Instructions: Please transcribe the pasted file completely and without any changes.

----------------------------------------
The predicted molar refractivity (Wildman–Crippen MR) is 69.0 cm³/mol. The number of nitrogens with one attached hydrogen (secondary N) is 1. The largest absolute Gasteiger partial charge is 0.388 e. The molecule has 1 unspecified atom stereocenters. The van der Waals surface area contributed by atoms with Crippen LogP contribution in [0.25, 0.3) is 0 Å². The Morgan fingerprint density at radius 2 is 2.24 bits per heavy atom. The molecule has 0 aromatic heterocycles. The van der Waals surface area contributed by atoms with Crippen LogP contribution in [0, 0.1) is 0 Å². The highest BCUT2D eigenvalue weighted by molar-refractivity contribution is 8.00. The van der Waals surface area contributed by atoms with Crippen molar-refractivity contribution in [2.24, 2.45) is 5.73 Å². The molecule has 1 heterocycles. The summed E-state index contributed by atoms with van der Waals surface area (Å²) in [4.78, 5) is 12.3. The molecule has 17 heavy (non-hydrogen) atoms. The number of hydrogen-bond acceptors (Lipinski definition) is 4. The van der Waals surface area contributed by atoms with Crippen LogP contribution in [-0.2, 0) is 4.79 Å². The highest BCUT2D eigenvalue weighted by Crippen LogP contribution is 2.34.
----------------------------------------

The predicted molar refractivity (Wildman–Crippen MR) is 69.0 cm³/mol. The number of nitrogens with one attached hydrogen (secondary N) is 1. The largest absolute Gasteiger partial charge is 0.388 e. The molecule has 1 unspecified atom stereocenters. The van der Waals surface area contributed by atoms with Crippen LogP contribution in [0.25, 0.3) is 0 Å². The Morgan fingerprint density at radius 2 is 2.24 bits per heavy atom. The molecule has 0 aromatic heterocycles. The van der Waals surface area contributed by atoms with Crippen LogP contribution in [0, 0.1) is 0 Å². The highest BCUT2D eigenvalue weighted by molar-refractivity contribution is 8.00. The van der Waals surface area contributed by atoms with Crippen molar-refractivity contribution in [2.24, 2.45) is 5.73 Å². The molecule has 1 heterocycles. The summed E-state index contributed by atoms with van der Waals surface area (Å²) in [4.78, 5) is 12.3. The molecule has 17 heavy (non-hydrogen) atoms. The number of hydrogen-bond acceptors (Lipinski definition) is 4. The van der Waals surface area contributed by atoms with Crippen LogP contribution in [-0.2, 0) is 4.79 Å². The highest BCUT2D eigenvalue weighted by Crippen LogP contribution is 2.34.